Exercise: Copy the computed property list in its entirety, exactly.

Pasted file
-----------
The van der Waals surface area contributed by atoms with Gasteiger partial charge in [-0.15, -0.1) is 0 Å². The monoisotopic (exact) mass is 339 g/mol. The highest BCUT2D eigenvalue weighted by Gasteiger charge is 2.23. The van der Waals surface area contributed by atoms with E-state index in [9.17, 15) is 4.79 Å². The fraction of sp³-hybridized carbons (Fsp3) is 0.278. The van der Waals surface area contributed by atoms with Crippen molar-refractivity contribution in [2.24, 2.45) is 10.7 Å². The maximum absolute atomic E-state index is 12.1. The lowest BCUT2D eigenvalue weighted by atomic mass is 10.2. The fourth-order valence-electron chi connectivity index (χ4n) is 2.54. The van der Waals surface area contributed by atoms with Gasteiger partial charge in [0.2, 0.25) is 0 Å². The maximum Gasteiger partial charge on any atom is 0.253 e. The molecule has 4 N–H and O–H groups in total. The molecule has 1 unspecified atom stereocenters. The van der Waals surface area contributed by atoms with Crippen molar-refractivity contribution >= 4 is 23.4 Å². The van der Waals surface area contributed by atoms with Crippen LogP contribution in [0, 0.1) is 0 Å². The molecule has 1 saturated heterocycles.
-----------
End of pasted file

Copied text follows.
The van der Waals surface area contributed by atoms with Gasteiger partial charge in [-0.15, -0.1) is 0 Å². The monoisotopic (exact) mass is 339 g/mol. The highest BCUT2D eigenvalue weighted by Gasteiger charge is 2.23. The van der Waals surface area contributed by atoms with E-state index in [9.17, 15) is 4.79 Å². The fraction of sp³-hybridized carbons (Fsp3) is 0.278. The van der Waals surface area contributed by atoms with Crippen molar-refractivity contribution in [2.24, 2.45) is 10.7 Å². The maximum absolute atomic E-state index is 12.1. The lowest BCUT2D eigenvalue weighted by atomic mass is 10.2. The fourth-order valence-electron chi connectivity index (χ4n) is 2.54. The van der Waals surface area contributed by atoms with Gasteiger partial charge in [0.2, 0.25) is 0 Å². The maximum Gasteiger partial charge on any atom is 0.253 e. The molecule has 4 N–H and O–H groups in total. The molecule has 1 unspecified atom stereocenters. The van der Waals surface area contributed by atoms with Crippen molar-refractivity contribution >= 4 is 23.4 Å². The van der Waals surface area contributed by atoms with Crippen LogP contribution in [0, 0.1) is 0 Å². The molecule has 1 saturated heterocycles.